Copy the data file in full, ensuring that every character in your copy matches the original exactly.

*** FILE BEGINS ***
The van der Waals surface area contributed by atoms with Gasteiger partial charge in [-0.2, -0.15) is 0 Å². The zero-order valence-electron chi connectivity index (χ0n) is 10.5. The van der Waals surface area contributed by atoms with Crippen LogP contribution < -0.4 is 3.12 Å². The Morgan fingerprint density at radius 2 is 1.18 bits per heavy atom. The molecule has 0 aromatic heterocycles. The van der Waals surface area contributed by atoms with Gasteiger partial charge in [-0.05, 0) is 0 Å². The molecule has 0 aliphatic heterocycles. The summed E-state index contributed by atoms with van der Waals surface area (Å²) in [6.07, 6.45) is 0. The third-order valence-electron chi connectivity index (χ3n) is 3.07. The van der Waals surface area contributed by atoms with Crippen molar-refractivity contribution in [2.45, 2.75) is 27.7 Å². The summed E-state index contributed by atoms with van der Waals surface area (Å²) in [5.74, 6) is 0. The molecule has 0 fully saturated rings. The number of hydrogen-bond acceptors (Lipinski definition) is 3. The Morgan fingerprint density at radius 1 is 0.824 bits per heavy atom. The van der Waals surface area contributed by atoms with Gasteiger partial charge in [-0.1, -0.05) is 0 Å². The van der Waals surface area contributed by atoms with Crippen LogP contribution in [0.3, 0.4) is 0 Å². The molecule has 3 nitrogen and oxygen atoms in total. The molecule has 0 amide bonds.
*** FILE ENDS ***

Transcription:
The van der Waals surface area contributed by atoms with Gasteiger partial charge in [-0.2, -0.15) is 0 Å². The zero-order valence-electron chi connectivity index (χ0n) is 10.5. The van der Waals surface area contributed by atoms with Crippen LogP contribution < -0.4 is 3.12 Å². The Morgan fingerprint density at radius 2 is 1.18 bits per heavy atom. The molecule has 0 aromatic heterocycles. The van der Waals surface area contributed by atoms with Gasteiger partial charge in [-0.05, 0) is 0 Å². The molecule has 0 aliphatic heterocycles. The summed E-state index contributed by atoms with van der Waals surface area (Å²) in [6.07, 6.45) is 0. The third-order valence-electron chi connectivity index (χ3n) is 3.07. The van der Waals surface area contributed by atoms with Crippen molar-refractivity contribution in [2.45, 2.75) is 27.7 Å². The summed E-state index contributed by atoms with van der Waals surface area (Å²) in [5.74, 6) is 0. The molecule has 0 fully saturated rings. The number of hydrogen-bond acceptors (Lipinski definition) is 3. The Morgan fingerprint density at radius 1 is 0.824 bits per heavy atom. The van der Waals surface area contributed by atoms with Gasteiger partial charge in [-0.1, -0.05) is 0 Å². The van der Waals surface area contributed by atoms with Crippen LogP contribution in [0.3, 0.4) is 0 Å². The molecule has 3 nitrogen and oxygen atoms in total. The molecule has 0 amide bonds.